Jump to content
House Price Crash Forum
Sign in to follow this  
interestrateripoff

Regaining Trust In Banks 'years Away', Says Andrew Tyrie

Recommended Posts

http://www.bbc.co.uk/news/business-29046605

Regaining public trust and confidence in banks is still years away, the chairman of the Treasury Committee, Andrew Tyrie, has told the BBC.

Despite a raft of new rules designed to rein in bad practice, a culture change at banks has a long way to go, he said.

"My impression is that the spirit is willing, especially at the top, but sometimes the flesh is weak," he told Wake up to Money.

Mr Tyrie said a lack of confidence in banks was hurting recovery.

Some small firms were wary of asking banks for loans and advice because they felt that dealing with financial institutions was still risky, and that was hindering growth, he warned.

He said: "Confidence has been badly shaken needs to be re-built. That's a big job and its not going to be done in a year or two. It's a job that will need to take place over many years."

His comments come six years after the banking crisis exposed how firms had misled customers and engaged in illegal activities, sparking huge fines from regulators.

People don't trust the banks as they are zombies refusing to admit the losses they have on the their books. Why would the public trust the banking system when accounting wise they are permitted to mark to fantasy in any other business this would be considered fraud.

Share this post


Link to post
Share on other sites

The bulk of the ill-gotten gains and in homeowners and BTLers homes.

Bankers skimmed off what, 10% in bonuses from the total pool of mortgage-debt expansion, vs the 90% in HPI.

Don't trust the homeowners and later mortgage debtors, values marketd to fantasy, but very few willing to sell for less than it's worth, and keen to tell you about forever hpi.

Share this post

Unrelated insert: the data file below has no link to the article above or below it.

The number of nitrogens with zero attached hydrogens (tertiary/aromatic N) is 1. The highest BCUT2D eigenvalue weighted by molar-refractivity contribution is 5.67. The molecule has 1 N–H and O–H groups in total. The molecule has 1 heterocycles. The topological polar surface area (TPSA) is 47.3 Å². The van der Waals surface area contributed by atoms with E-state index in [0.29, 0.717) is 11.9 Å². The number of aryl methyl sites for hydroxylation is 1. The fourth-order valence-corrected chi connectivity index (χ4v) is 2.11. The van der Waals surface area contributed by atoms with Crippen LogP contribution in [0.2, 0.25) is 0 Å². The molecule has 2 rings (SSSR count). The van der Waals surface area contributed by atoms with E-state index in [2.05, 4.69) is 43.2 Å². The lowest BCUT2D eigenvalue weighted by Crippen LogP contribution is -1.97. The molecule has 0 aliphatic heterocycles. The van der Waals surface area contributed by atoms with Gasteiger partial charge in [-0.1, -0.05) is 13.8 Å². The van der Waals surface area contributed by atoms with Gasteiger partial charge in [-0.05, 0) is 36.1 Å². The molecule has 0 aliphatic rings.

Link to post
Share on other sites

Perhaps if Tyrie confiscated Goodwin's assets & pension and he was living off benefits in a council flat people might take him more seriously.

Share this post


Link to post
Share on other sites

Almost makes it sound as if businesses are being unduly wary. It seems to me that it is entirely reasonable to treat rampant criminality as a trait you'd rather avoid when seeking a company to approach for business finance.

Few sound business want to borrow big. Duly aware that it's very risky to seek to borrow, to compete in an overvalued zombie business world - unless you've got something a bit alternative and special. Of course others always applying for debt to overpay.

Lot of business people got chips on their shoulders too, blaiming (Serpico style), the banks for recession... despite overexpanding at huge risk, and trying to own it all.

Share this post


Link to post
Share on other sites

Look at the rise of crowdfunding in many forms.

Look at the rise of fund platforms of many different types.

Look at the rise of retail bonds, and the blurring of the barriers to corporate bonds and gilts.

Look at the transformation in Venture Capital.

Look at the rise of bitcoin.

These things are the natural progression of the financial world. If only zombie banks had been allowed to collapse, maybe these and other new/disruptive ways of running finance might have evolved a whole lot further, and even become the norm. By saving banks, we're putting obsolete rust-buckets in the way of progress!

Share this post


Link to post
Share on other sites

Look at the rise of crowdfunding in many forms.

Look at the rise of fund platforms of many different types.

Look at the rise of retail bonds, and the blurring of the barriers to corporate bonds and gilts.

Look at the transformation in Venture Capital.

Look at the rise of bitcoin.

These things are the natural progression of the financial world. If only zombie banks had been allowed to collapse, maybe these and other new/disruptive ways of running finance might have evolved a whole lot further, and even become the norm. By saving banks, we're putting obsolete rust-buckets in the way of progress!

If the banks aren't lending on good terms, then all these others who've stepped in, are likely to get burned for it - in my opinion - into the true crash.

Some of those retail bonds yielding good returns are going to see 'savers' lose out.

Share this post


Link to post
Share on other sites

Create an account or sign in to comment

You need to be a member in order to leave a comment

Create an account

Sign up for a new account in our community. It's easy!

Register a new account

Sign in

Already have an account? Sign in here.

Sign In Now
Sign in to follow this  

  • Recently Browsing   0 members

    No registered users viewing this page.

  • The Prime Minister stated that there were three Brexit options available to the UK:   202 members have voted

    1. 1. Which of the Prime Minister's options would you choose?


      • Leave with the negotiated deal
      • Remain
      • Leave with no deal

    Please sign in or register to vote in this poll. View topic


×

Important Information

We have placed cookies on your device to help make this website better. You can adjust your cookie settings, otherwise we'll assume you're okay to continue.